Singapore is a fantastic place to live – vibrant with great food and even better weather – but occasionally, we find ourselves craving a bit of greenery to relax and unwind. Of course, the beaches of Bali or Langkawi are but a short flight away, but here are our top picks for getting back to nature, without having to get your passport out!
MacRitchie Reservoir Park
MacRitchie is a firm favourite, and for good reason, as it’s got something to suit pretty much everyone. Whether you want to take a leisurely stroll along the boardwalks, explore the calm reservoir waters by kayak, or take in the view over the lush canopy at the Tree Top Walk, MacRitchie is a wonderful place to explore Singapore’s flora and fauna. There are a number of trails to follow, and the whole area is a big hit with runners too, in case you want to work up a sweat. Make sure you pack plenty of water, whatever you’re doing; some of the trails are lengthy. Just watch out for the naughty and surprisingly bold monkeys which inhabit the park – they like to steal food so make sure you don’t carry any with you!
Recently opened, Coney Island is Singapore’s newest outdoor space to be explored. It’s not quite as manicured as some of Singapore’s other nature options, but frankly that makes it sound good to us – something a bit different! The pathways are mostly gravel and a bit rough in places, but it’s worth it to discover secret beaches, an abandoned villa, and the elusive ‘Coney Island cow’ – yes, really.
Pulau Ubin is an island located off the north shore of Singapore, a short bum-boat ride from Changi Point Ferry Terminal. Stepping onto Pulau Ubin is like stepping back in time, as it remains one of Singapore’s few remaining kampongs. Hire bicycles, or simply explore by foot, and discover a simpler way of life. Explore the numerous trails, take in the tranquility by the old quarry, and meander along the boardwalks at the Chek Jawa wetlands area. If you’re feeling a bit more energetic then trek up Puaka Hill for spectacular views. The island is packed with wildlife, from monitor lizards to oriental hornbills. There are even wild boar roaming around up by Chek Jawa, but they are pretty used to people.
Sungei Buloh Wetlands Reserve
Take yourself up to the north of the island, to explore the Sungei Buloh wetlands reserve, the largest mangrove area in Singapore. It’s really peaceful up there, walking along the boardwalks and spotting mudskippers, crabs, monitor lizards, and estuarine crocodiles! The boardwalks weave around the mangroves, enabling you to take in a variety of vistas and wildlife spotting opportunities. Looking out to sea you can also spot the Malaysia coastline – the only real indicator that you aren’t in the middle of the jungle.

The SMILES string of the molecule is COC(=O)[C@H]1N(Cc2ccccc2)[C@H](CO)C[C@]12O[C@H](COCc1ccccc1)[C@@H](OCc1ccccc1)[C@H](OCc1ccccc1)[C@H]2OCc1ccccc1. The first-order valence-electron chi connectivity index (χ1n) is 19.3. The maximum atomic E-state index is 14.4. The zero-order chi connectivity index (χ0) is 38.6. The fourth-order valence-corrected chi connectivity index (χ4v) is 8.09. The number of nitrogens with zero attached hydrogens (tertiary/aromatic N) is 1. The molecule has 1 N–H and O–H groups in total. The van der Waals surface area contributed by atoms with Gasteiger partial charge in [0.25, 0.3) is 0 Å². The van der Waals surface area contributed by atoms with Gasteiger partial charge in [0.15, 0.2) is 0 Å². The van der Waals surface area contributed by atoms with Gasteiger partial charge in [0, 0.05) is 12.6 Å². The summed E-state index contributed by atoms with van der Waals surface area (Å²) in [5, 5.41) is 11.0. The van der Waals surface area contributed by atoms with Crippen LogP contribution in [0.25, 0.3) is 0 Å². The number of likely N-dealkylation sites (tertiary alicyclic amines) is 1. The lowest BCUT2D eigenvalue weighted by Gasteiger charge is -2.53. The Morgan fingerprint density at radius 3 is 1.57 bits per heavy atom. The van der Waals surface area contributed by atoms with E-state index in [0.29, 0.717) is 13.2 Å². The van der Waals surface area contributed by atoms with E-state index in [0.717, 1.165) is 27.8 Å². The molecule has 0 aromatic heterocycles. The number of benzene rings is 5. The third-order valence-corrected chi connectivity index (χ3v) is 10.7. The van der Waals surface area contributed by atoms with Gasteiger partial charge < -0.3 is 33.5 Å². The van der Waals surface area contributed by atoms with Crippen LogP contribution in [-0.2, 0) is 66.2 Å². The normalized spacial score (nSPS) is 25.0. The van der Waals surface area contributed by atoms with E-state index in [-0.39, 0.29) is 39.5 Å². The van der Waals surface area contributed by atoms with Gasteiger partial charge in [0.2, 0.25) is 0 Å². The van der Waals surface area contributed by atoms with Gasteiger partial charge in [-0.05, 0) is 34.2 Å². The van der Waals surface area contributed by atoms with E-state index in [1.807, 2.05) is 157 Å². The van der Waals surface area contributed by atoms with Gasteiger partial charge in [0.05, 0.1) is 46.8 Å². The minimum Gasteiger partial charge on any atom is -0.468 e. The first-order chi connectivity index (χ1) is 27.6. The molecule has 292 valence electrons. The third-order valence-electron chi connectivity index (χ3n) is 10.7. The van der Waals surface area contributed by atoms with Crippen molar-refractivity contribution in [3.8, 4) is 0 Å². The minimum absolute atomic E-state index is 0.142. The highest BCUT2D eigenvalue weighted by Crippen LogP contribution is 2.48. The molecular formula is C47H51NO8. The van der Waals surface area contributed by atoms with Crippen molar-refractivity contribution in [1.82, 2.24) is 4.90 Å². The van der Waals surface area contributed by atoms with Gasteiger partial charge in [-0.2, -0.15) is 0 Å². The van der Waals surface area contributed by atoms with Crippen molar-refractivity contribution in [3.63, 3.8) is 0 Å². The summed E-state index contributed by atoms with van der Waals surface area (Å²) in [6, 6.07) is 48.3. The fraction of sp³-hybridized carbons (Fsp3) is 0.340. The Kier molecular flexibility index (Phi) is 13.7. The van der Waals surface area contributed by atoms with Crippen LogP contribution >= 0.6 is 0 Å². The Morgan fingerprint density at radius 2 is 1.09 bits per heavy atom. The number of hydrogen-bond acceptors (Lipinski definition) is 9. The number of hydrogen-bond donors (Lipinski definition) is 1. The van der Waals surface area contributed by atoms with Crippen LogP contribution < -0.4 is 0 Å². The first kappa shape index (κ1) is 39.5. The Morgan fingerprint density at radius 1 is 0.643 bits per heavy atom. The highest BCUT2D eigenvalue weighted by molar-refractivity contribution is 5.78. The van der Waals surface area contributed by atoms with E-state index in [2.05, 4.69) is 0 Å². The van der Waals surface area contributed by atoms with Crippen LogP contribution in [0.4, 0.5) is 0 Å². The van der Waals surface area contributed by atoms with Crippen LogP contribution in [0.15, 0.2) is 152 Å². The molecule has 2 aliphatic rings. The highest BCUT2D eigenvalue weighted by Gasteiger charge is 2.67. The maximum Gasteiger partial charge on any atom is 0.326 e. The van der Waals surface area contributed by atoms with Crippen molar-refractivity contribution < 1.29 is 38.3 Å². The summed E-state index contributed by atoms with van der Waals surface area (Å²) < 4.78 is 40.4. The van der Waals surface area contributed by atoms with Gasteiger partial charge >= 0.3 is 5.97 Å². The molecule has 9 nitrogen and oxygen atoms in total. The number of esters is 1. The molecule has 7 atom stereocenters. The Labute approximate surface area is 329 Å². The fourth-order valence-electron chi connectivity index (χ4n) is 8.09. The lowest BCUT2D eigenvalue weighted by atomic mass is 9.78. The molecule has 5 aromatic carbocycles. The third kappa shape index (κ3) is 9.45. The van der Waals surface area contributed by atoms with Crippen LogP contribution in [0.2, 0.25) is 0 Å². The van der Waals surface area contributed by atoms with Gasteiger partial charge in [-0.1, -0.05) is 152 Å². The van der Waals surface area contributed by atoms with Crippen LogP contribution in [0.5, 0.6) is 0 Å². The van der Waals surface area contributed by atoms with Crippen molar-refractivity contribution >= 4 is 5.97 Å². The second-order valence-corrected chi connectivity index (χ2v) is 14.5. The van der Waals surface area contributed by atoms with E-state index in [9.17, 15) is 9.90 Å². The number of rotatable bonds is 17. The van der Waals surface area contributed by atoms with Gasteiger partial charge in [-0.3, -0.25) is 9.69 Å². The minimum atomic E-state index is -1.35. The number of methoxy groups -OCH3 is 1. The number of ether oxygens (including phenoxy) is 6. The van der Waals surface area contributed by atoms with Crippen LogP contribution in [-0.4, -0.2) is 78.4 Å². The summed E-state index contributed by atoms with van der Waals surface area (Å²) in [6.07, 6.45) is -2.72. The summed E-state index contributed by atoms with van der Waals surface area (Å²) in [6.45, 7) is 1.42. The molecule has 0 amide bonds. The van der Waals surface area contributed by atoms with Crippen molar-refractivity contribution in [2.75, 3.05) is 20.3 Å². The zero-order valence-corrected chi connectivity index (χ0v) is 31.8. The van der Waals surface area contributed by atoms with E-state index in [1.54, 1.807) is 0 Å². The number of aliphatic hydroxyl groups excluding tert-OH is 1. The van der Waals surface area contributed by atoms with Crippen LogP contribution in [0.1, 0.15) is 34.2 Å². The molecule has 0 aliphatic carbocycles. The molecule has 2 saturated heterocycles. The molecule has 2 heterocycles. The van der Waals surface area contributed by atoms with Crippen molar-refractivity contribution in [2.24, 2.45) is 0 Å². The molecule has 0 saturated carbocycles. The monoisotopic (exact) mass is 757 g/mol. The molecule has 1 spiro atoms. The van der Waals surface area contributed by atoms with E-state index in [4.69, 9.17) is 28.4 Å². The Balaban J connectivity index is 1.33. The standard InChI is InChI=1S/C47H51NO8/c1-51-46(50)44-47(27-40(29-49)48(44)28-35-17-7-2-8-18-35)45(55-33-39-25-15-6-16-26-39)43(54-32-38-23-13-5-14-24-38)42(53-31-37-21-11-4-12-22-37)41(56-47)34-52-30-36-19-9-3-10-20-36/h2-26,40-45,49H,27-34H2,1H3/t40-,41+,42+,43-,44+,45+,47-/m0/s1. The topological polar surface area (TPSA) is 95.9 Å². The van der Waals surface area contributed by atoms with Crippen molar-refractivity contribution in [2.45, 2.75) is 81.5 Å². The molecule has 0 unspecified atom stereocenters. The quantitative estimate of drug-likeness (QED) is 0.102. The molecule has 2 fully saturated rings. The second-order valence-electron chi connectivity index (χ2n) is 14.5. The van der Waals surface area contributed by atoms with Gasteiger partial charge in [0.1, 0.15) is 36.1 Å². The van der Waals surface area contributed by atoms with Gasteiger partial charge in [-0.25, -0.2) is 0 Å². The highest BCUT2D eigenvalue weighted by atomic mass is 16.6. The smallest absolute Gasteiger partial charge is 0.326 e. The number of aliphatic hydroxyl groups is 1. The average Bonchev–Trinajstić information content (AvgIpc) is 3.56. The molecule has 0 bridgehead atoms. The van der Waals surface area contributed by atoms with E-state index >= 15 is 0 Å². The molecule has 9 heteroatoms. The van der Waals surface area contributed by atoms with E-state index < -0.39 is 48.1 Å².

There’s a brand-new Visitor Centre, with an extension offering better connections to public transport, making this peaceful spot more accessible than before.
Sisters Island Marine Park
A bit of a hidden gem, even to seasoned Singapore residents. The Marine Park encompasses Sisters Islands, and the western reefs of St John’s Island and Pulau Tekukor. The Park offers a variety of habitats, including coral reefs, sandy shores and seagrass areas. The Park was primarily set up to protect Sinagpore’s coral reefs, which house an ecosystem of seahorses, clams, sponges, starfish, and other marine life. In fact, more than 250 species of hard corals can be found in the Singapore waters. As Singapore is such a busy port – it’s hard to escape this fact – the Park offers a safe refuge for the biodiversity which is found around the Southern Islands. NParks offers guided intertidal walks, to allow you to experience this unexplored part of Singapore, and find out more about the species which call this area home. These are free of charge, but you do need to register in advance.
The Green Corridor
If you don’t want to venture too far off the beaten track, but want to enjoy some greenery and see a slice of Singapore’s history before it goes, then check out The Green Corridor – the former railway that ran between Tanjong Pagar and Woodlands.
Visit the abandoned Bukit Timah station, as well as several iron bridges around Bukit Timah and stretching up to Dairy Farm Road. There’s tons of rail-related features to discover, as well, like the old junctions and switches. There’s also some beautiful houses dotted along the way, so it’s great for a bit of property nosiness! It’s a pretty flat walk, regardless of what section you decide to explore, and you can dip in and out of the whole route. The Green Corridor website has some great walking maps to help you on your explorations.